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There is a large High Wind Warning area over the western plains into New Mexico.  Winds will gust to 80 mph, or possibly even stronger as this powerful storm develops:

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For Kansas City, today will be a rather fascinating weather day.  We will be fully into the circulation of this powerhouse storm system with the pressure possibly getting down to the record lowest pressure ever recorded in the state of Kansas recorded history.  Let’s see how strong this storm becomes later today. One way to measure the strength of a storm is in how low the pressure gets, and the pressure may drop to near 970 mb.

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This map above shows the surface forecast valid at 4 PM central time this afternoon.  This HRRR model forecast shows a 969 mb low located over western Kansas.  969 mb is equivalent to 28.61″, which I believe would be the lowest Kansas pressure ever recorded.  The circulation around this storm extends from the east coast to Southern California.

Kansas City Weather Timeline:

  • Today:  A 100% chance of rain with a chance of a few thunderstorms. The heaviest rain will move in later this morning and end early this afternoon. 1/2″ to 1″ of rain is likely with south wind 20-40 mph. High: 62°
  • Later this afternoon into tonight:  The sun may briefly come out before the end of the day.  The wind will increase and may gust to 50 mph.  Some power outages are likely with the winds gusting through the night.
  • Thursday:  It will be turning colder. The high of 57 degrees will be reached around midnight tonight.

It appears we will miss the snow part of this storm, and we are still sitting at 29.1″ for the season:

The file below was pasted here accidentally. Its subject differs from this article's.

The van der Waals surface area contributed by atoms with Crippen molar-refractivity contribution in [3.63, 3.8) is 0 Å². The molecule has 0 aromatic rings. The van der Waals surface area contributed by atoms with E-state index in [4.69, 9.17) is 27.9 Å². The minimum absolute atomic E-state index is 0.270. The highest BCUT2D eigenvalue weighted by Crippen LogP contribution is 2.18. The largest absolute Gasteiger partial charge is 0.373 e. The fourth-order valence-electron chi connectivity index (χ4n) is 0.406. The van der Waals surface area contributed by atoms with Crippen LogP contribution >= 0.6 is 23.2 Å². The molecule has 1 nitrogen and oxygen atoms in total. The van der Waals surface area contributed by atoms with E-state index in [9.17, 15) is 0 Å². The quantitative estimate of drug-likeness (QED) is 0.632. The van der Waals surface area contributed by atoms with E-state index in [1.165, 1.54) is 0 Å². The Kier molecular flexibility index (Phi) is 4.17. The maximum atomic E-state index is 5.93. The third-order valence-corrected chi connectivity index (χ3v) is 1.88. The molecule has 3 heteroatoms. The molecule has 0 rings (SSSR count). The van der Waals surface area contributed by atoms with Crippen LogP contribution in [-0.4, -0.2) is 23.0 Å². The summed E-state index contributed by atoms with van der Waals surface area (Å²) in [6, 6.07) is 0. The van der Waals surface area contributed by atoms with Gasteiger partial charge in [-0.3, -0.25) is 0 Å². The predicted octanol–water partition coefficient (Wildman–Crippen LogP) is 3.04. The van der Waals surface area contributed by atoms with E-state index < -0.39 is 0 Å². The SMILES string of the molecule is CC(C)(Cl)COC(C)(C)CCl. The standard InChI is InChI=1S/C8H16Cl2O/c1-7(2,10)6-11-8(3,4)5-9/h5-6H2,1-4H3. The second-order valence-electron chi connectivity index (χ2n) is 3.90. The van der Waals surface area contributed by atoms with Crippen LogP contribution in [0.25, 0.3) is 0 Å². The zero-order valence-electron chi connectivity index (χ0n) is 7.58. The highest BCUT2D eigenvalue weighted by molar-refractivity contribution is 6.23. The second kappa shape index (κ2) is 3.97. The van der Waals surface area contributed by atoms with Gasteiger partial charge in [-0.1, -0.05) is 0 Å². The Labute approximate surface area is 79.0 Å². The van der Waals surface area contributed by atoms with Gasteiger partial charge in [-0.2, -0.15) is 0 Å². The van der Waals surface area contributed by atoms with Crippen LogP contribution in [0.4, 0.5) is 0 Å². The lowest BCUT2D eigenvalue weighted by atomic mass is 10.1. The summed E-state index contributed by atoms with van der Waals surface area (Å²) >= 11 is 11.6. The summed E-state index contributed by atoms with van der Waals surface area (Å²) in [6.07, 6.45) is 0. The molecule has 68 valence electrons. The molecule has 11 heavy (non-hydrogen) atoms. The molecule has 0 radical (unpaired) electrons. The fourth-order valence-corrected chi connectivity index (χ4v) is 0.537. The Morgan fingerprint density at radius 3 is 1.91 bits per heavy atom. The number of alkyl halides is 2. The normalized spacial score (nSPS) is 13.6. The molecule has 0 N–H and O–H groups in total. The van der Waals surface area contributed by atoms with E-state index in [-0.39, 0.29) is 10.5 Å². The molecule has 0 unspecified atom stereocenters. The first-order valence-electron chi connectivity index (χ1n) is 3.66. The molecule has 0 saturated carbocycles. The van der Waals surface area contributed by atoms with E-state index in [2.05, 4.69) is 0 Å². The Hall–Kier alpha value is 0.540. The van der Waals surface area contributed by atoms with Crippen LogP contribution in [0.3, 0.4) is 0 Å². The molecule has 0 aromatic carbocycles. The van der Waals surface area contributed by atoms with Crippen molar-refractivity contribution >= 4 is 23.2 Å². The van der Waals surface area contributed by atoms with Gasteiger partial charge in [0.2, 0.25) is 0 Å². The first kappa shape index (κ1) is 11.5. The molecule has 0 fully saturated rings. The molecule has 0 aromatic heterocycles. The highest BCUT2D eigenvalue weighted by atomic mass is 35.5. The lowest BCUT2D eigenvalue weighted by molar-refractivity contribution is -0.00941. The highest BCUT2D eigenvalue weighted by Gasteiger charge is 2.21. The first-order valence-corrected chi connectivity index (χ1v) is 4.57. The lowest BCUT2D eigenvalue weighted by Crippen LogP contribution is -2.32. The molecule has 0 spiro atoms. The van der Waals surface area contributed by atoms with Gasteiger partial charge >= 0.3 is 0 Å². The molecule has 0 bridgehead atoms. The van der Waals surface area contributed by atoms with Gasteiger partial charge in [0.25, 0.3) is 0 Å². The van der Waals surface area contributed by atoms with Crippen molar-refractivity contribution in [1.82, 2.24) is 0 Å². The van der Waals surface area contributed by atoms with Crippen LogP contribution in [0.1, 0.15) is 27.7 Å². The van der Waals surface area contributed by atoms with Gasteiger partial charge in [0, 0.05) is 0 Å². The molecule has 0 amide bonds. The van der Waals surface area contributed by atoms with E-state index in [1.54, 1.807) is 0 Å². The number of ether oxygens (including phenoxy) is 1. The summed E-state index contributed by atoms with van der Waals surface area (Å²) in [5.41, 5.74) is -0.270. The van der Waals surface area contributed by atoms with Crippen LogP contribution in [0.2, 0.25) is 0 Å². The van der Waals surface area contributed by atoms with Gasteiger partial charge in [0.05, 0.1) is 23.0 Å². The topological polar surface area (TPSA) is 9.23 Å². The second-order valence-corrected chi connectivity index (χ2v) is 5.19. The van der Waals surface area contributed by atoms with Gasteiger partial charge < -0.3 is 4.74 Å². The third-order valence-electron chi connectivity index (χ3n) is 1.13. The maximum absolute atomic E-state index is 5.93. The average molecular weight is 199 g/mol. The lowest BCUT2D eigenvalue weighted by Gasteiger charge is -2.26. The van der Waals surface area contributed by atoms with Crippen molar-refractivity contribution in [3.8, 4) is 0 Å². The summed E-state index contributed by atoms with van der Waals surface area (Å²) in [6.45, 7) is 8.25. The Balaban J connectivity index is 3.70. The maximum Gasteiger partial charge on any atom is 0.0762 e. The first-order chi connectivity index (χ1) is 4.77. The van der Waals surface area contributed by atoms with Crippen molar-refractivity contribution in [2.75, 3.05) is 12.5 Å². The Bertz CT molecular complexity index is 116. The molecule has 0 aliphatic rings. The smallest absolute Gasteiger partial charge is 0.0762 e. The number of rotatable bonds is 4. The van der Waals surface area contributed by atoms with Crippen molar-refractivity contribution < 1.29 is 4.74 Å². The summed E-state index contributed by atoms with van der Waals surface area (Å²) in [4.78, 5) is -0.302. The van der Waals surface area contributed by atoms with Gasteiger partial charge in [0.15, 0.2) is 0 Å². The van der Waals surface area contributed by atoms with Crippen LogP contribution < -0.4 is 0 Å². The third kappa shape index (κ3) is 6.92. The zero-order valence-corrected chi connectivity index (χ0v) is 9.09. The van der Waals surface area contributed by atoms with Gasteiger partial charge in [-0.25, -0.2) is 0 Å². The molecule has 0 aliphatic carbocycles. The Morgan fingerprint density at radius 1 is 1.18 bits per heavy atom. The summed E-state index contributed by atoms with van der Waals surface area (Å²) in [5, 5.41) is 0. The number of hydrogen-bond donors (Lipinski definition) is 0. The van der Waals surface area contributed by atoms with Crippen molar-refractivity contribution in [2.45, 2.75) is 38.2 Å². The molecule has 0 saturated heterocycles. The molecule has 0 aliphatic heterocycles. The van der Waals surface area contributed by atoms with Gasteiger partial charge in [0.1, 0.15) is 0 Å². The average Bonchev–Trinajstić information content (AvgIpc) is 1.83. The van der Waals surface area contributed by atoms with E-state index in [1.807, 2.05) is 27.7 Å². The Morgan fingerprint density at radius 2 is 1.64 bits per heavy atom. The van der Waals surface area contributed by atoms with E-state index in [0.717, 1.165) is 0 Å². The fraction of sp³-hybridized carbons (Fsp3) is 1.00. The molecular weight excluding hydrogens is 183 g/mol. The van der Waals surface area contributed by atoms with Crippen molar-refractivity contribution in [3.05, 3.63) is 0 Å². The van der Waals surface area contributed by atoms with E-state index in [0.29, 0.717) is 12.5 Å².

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The last 65° day was on October 30th, and this is the first time Kansas City has ever had all of November, December, January, and February without one 65° day. Last winter was fairly cold in this way as well, with only seven 65°+ days, including three 70° days, and sixteen 70° days two years ago by this time, during the same stretch.  We will make a run at 65 ° today and it may do it if the sun breaks out earlier.

Let’s monitor this together. Thank you for sharing in this weather experience. Go over to the Weather2020 blog to join in the conversation.

Gary

A Powerful Storm Develops Over The Plains

Good morning bloggers,

I have been pretty busy with the KC Pet Telethon and a few other projects. The Telethon raised $125,000 for the Humane Society of Greater KC, and in my 19 years hosting the telethon with Windy, Stormy, Breezy, and now Sunny, we have raised over $2 million.  I am so proud that I have been involved in this fundraising effort.  The weather was great for the dogs and cats arriving at the event Sunday evening, and now a storm is approaching, and this is no ordinary storm.

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This storm is being caused by a very strong and negatively tilted storm coming out of the southwestern part of the nation and ejecting out into the plains:

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This map above shows the 500 mb flow (18,000 feet above the surface).  The negatively tilted trough and upper low will be ejecting out into the plains and it will help form a band of rain and thunderstorms over the western plains later tonight into early Wednesday morning. This will then blow through eastern Kansas rather fast, and the fast movement and timing of the rain may limit amounts.  Some of the models have these rain holes, or rain shadows where this powerful storm may leave a few spots with around 1/4″ of rain or less:

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The higher precipitation amounts our northwest Nebraska into Wyoming and the Dakotas will be in the form of snow, and 2 1/2 feet of snow are possible with blizzard and life threatening conditions: